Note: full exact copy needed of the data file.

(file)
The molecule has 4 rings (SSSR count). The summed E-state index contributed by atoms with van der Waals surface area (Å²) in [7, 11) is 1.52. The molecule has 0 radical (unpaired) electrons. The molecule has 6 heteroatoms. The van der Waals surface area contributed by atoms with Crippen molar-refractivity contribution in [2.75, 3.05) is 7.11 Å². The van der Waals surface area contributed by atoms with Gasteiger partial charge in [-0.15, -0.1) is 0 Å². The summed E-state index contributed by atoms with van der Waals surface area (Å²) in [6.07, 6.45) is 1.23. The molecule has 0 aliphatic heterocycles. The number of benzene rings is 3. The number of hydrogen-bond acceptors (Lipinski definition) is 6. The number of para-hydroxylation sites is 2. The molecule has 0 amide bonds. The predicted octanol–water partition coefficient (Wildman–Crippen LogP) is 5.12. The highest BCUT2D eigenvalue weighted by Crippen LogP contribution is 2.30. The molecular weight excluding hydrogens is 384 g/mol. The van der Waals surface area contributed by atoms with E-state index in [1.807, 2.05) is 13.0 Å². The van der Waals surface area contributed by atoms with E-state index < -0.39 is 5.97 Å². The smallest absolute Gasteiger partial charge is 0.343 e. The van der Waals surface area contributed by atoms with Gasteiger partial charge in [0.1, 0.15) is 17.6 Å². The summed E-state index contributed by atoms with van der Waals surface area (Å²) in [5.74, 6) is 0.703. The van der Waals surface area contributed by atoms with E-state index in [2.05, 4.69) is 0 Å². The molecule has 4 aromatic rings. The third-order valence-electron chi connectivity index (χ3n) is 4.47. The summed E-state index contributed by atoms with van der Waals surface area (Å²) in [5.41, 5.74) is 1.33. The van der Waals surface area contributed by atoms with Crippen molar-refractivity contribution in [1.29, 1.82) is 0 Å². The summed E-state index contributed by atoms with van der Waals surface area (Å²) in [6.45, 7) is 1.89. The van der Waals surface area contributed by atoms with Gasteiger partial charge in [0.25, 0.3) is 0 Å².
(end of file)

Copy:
The molecule has 4 rings (SSSR count). The summed E-state index contributed by atoms with van der Waals surface area (Å²) in [7, 11) is 1.52. The molecule has 0 radical (unpaired) electrons. The molecule has 6 heteroatoms. The van der Waals surface area contributed by atoms with Crippen molar-refractivity contribution in [2.75, 3.05) is 7.11 Å². The van der Waals surface area contributed by atoms with Gasteiger partial charge in [-0.15, -0.1) is 0 Å². The summed E-state index contributed by atoms with van der Waals surface area (Å²) in [6.07, 6.45) is 1.23. The molecule has 0 aliphatic heterocycles. The number of benzene rings is 3. The number of hydrogen-bond acceptors (Lipinski definition) is 6. The number of para-hydroxylation sites is 2. The molecule has 0 amide bonds. The predicted octanol–water partition coefficient (Wildman–Crippen LogP) is 5.12. The highest BCUT2D eigenvalue weighted by Crippen LogP contribution is 2.30. The molecular weight excluding hydrogens is 384 g/mol. The van der Waals surface area contributed by atoms with E-state index in [1.807, 2.05) is 13.0 Å². The van der Waals surface area contributed by atoms with E-state index < -0.39 is 5.97 Å². The smallest absolute Gasteiger partial charge is 0.343 e. The van der Waals surface area contributed by atoms with Gasteiger partial charge in [0.1, 0.15) is 17.6 Å². The summed E-state index contributed by atoms with van der Waals surface area (Å²) in [5.74, 6) is 0.703. The van der Waals surface area contributed by atoms with E-state index in [2.05, 4.69) is 0 Å². The molecule has 4 aromatic rings. The third-order valence-electron chi connectivity index (χ3n) is 4.47. The summed E-state index contributed by atoms with van der Waals surface area (Å²) in [5.41, 5.74) is 1.33. The van der Waals surface area contributed by atoms with Crippen molar-refractivity contribution in [1.29, 1.82) is 0 Å². The summed E-state index contributed by atoms with van der Waals surface area (Å²) in [6.45, 7) is 1.89. The van der Waals surface area contributed by atoms with Gasteiger partial charge in [0.25, 0.3) is 0 Å².